In an attempt to force clarity on the issue, BRPA staged a fish-in on Aug. 3, 2003 to see if they would be arrested for fishing the legally uncharted waters.
World War II veteran and angler Ray Karr led the charge at Bell Crossing near Victor, busting beneath the Huey Lewis-erected fence restricting access to the channel. A squad of Fish, Wildlife & Parks officers was on hand to observe the occasion. FW&P agents were authorized to arrest trespassers. They only asked to see fishing licenses.
“We did that in order to demonstrate to the public that there was fishing access there,” Howell says. “The BCD’s process, which was ongoing at the time, was not going to resolve this issue. So to decide the issue, you just go fishing, and we did. We felt like that confirmed the long-standing view of Fish and Wildlife that there is fishing access on Mitchell Slough.”
Clancy confirmed that in the eyes of Fish, Wildlife & Parks, Bell Crossing is open to fishing access.
“If there was anything illegal going on we would do something about it,” Clancy says.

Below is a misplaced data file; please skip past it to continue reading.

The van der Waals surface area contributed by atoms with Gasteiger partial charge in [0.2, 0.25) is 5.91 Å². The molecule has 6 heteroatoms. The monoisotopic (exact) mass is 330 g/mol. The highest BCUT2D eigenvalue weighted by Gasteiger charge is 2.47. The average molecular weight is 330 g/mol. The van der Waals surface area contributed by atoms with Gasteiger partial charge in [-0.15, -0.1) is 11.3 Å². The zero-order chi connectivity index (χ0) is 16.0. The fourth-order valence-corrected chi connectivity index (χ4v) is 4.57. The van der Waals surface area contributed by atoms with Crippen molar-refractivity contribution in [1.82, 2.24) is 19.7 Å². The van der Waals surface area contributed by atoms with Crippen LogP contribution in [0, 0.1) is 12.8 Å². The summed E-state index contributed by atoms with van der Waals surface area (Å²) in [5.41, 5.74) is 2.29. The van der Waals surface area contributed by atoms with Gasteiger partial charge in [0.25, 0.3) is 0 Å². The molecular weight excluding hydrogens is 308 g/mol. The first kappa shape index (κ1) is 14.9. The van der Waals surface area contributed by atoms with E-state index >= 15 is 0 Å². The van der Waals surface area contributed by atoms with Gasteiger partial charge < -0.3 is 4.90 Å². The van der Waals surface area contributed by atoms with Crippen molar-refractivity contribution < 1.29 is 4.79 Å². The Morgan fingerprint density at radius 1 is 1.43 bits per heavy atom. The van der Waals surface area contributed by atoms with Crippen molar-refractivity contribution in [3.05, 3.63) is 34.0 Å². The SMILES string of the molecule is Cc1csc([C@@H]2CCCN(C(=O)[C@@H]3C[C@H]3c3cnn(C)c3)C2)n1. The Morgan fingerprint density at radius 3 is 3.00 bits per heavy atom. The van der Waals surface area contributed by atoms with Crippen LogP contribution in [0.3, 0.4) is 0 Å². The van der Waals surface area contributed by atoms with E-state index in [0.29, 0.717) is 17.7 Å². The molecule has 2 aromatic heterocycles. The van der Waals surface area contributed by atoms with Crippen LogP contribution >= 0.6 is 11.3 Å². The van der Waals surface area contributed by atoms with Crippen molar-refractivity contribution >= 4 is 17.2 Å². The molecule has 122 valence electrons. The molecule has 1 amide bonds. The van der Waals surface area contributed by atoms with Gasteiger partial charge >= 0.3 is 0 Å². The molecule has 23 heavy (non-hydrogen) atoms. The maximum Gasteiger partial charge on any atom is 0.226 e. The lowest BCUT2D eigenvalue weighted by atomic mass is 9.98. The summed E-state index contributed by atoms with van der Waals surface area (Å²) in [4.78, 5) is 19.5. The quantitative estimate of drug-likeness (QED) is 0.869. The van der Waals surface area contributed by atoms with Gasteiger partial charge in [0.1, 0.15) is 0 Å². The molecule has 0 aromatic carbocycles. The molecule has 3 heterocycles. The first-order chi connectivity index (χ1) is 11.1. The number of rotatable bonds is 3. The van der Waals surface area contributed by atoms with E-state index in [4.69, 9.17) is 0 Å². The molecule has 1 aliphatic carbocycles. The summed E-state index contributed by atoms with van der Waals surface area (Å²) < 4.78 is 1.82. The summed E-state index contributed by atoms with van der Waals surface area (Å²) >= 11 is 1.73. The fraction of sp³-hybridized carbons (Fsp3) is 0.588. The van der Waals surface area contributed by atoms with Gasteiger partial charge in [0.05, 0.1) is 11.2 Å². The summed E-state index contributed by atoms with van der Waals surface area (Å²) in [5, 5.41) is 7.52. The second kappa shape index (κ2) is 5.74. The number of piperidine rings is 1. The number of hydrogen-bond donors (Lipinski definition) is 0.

The arm of influence
“Nobody wanted to make a decision on this,” admits BCD chair Tom Ruffato. “It’s not like we wanted this thing either. It’s one of those streams that nobody knows about. It’s such a political thing. We knew we would get sued either way we decided.”
In making their decision, Ruffato and the board relied heavily on information received from three consultants hired by the landowners.
“We’re just lay people, and here are three consultants saying it’s not a stream. We went with the technical information we had,” says Ruffato, a volunteer boardmember and rancher.
Ruffato is careful to include the words “with what we had” each time he mentions the decision, to stress that the question doesn’t have a black and white, yes-or-no answer.